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mido.hima

how to dual boot high sierra and windows 10 on single HDD

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- First create 2 partitions Extended Journal when installing OS X. Make sure to jot down the size so you won't wipe out the wrong partition when you install Windows on it later.

Hint: don't make both the same size

- Use Disk Utility to prepare a Mac OS X Extended partitions (don’t ever use Fat32, Disk Utility will mess up your drive)

- After installing OS X, everything all setup. Then install Windows

- Create a FAT32 usb drive, extract Windows 10 64-bit iso there (done on a Windows system)

- Boot to Win10 usb drive, select custom install, locate the partition that is not OS X, delete it. Then select it (unallocated space) format it to NTFS, install Windows there.

- Windows will automatically boots back to Windows. Install all drivers...etc.

- Now to fix the boot option

- Go to BIOS, create boot option. Browse to /EFI/Clover/Cloverx64.efi, give it a Name. Now move the Clover boot entry to top.

- Save and reboot. Now you'll see the option to boot Windows or OS X from the Clover GUI.

 

To fix the time in Windows, launch regedit

navigate to 

[HKEY_LOCAL_MACHINE\SYSTEM\CurrentControlSet\Control\TimeZoneInformation]

create a DWORD (32 bit) value, name it RealTimeIsUniversal. Set the value to 1.

Exit 

Boot to OSX, then reboot to Windows. You should see time is correctly sync'd up.

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Hopefully this isn't a problem to ask in this thread (as it seems related) Is there a viable way to set-up dual  boot when the SSD has an existing Windows 10 install on it? I've tried a few experiments (ahead of messing with my existing OS drive), where I shrink the Windows drive down. Then I create a simple volume (exFAT) in the space that is created. I then try to install macOS (mojave), but Disk Utility keeps declaring that MediaKit thinks there is insufficient space to format it / use it. Deleting the exFAT volume in Disk Utility seems not to help at all, and  also the action of trying to format the partition makes the Windows 10 installation unbootable.

 

 

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Is your Windows GUID formatted?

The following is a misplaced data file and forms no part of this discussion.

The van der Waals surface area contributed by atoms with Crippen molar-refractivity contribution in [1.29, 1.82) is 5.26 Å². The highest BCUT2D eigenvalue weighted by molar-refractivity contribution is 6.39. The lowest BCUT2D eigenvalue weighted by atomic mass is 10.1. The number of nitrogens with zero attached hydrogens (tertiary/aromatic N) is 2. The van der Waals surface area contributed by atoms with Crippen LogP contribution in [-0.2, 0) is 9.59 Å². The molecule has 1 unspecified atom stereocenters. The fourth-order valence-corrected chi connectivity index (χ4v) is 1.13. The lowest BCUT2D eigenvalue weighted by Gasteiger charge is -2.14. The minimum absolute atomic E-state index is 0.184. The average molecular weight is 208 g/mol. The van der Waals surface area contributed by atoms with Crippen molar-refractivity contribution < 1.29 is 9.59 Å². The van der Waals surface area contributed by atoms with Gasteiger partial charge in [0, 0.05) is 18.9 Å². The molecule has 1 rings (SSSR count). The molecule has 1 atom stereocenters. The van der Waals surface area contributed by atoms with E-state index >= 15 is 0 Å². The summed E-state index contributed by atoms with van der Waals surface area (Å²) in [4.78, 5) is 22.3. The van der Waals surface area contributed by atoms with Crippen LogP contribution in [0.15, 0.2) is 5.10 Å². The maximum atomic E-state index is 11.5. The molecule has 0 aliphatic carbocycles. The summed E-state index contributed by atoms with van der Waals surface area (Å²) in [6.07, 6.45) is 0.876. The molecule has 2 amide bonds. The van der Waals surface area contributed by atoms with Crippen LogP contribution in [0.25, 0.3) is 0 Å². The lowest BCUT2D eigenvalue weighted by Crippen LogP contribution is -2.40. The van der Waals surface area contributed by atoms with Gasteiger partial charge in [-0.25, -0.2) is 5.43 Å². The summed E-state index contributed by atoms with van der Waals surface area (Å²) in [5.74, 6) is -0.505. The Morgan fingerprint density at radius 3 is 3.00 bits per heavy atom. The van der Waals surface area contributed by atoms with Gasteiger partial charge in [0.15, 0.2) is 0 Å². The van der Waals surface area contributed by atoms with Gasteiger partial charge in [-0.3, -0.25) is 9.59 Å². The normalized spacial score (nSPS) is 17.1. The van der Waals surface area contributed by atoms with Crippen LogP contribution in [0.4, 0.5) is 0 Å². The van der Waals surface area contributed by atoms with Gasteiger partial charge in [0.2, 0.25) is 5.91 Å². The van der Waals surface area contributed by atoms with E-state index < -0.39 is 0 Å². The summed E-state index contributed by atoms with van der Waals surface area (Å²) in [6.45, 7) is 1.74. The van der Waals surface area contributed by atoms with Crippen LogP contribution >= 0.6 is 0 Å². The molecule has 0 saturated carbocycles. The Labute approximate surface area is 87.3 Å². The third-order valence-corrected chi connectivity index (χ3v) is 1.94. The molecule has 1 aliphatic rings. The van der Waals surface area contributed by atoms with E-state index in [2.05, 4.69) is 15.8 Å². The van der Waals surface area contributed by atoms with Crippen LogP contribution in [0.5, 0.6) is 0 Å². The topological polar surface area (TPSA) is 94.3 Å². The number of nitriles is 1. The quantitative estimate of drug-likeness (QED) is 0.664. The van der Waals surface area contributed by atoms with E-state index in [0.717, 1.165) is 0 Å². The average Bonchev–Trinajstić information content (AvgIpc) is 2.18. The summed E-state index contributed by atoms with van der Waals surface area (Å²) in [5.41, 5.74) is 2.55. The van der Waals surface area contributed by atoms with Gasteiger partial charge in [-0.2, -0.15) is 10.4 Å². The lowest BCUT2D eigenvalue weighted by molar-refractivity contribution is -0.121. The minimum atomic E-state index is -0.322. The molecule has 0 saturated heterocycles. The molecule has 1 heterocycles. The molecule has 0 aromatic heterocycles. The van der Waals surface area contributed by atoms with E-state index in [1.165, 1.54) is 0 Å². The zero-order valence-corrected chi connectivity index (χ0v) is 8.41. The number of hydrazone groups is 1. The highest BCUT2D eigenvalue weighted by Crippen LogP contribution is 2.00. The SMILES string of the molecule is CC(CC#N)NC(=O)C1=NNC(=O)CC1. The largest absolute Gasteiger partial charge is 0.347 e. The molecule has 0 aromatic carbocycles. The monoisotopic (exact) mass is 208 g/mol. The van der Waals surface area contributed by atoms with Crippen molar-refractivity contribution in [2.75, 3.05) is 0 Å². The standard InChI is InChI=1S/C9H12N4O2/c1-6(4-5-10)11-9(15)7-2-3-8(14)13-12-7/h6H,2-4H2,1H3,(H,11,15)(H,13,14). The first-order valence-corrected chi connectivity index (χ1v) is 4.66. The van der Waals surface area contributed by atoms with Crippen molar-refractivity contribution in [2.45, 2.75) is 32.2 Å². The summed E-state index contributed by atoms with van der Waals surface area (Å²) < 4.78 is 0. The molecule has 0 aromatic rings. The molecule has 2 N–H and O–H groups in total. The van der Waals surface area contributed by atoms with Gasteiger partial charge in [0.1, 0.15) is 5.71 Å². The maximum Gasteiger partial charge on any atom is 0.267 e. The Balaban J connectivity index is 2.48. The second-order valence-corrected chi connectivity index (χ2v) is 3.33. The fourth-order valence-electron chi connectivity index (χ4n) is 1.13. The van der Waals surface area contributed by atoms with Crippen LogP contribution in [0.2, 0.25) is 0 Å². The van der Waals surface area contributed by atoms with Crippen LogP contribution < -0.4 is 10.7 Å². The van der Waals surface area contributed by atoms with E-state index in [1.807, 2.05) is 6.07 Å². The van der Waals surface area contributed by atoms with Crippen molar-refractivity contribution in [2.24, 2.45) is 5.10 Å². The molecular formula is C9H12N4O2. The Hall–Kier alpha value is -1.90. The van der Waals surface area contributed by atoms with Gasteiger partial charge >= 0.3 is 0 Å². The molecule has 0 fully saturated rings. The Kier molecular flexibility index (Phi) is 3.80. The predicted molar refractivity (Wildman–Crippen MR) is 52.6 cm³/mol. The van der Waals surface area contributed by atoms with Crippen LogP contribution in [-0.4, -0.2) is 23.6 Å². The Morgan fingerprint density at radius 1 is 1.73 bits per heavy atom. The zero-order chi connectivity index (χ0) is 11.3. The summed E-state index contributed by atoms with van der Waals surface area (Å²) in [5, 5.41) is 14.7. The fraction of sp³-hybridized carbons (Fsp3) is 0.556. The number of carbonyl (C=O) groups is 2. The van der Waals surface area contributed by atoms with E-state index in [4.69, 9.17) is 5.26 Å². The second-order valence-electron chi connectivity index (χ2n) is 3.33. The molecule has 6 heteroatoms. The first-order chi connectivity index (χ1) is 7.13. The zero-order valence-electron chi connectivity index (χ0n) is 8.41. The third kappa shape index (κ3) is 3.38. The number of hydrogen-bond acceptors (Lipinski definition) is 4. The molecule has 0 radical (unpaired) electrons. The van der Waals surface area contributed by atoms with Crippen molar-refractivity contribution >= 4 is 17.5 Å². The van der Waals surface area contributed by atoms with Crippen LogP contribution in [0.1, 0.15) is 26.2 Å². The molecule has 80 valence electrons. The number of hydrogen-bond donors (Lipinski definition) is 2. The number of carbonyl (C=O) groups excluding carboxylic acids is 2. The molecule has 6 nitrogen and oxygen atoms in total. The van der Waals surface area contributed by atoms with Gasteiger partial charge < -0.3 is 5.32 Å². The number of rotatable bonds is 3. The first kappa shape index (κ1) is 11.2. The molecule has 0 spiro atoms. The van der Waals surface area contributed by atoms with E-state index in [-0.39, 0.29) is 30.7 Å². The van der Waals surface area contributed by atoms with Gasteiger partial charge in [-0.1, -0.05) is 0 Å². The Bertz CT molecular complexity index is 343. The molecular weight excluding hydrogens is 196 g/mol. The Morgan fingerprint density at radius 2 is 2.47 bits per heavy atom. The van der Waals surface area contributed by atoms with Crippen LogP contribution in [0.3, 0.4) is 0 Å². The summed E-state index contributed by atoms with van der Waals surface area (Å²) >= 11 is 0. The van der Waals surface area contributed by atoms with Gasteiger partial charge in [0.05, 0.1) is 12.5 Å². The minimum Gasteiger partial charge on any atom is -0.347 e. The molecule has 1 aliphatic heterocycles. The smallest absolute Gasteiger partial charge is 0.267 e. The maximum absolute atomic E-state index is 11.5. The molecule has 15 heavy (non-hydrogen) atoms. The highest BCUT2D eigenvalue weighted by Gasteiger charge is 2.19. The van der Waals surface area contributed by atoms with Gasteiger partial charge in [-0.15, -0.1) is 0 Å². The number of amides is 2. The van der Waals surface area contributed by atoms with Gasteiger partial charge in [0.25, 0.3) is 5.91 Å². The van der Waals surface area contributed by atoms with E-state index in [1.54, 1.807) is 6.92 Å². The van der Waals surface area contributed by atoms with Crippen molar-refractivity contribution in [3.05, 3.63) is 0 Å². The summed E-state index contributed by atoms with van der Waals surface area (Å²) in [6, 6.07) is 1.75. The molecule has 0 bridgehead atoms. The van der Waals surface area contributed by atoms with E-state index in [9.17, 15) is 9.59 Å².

Perhaps clone Windows partition to an external drive. 

Format and install according to the steps above and then clone Windows back to the second partition.

OSX required 200MB for the EFI partition, Windows 10 defaults to 100MB, so that might be the issue there.

 

Check out this guide

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Ahah. I was coming here to post the same basic solution having spent some time mucking around - it does seem to be down to the rather small EFI partition from Windows. My approach used gparted to make the changes. In case useful:

 

In Windows, resize the Windows volume to make space for both the macOS partition and the EFI expansion.

Download tuxboot and gparted. Use tuxboot to make a bootable USB drive with the gparted software installed (see https://sourceforge.net/projects/gparted/ and the instructions at https://gparted.org/liveusb.php). Boot off the USB stick. Move the Windows partition rightwards by the few-hundred MB required to expand the EFI partition. Move the System Reserved partition rightwards as far as the tool will allow you. Now expand the EFI partition. Finally, create a new HFS+ partition in the free space after the Windows partition. Hit 'Apply' to make all these changes.

You might get an error reported by gparted, but in my case this was simply that it couldn't expand the EFI partition to the full extent, leaving a few MB unused.

 

In my case, I booted once into Windows, to ensure nothing was broken.

Then I went ahead with the macOS install, using the HFS+ partition as the install target.

 

I did have to also go into the Latitude e7480 BIOS to set an EFI entry pointing at Clover; during the install, the system would generally keep booting into Windows.

 

So, much the same, but I had been unclear whether the free MiniTool Partition Wizard would allow the changes needed from within the running Windows environment.

 

Thanks!

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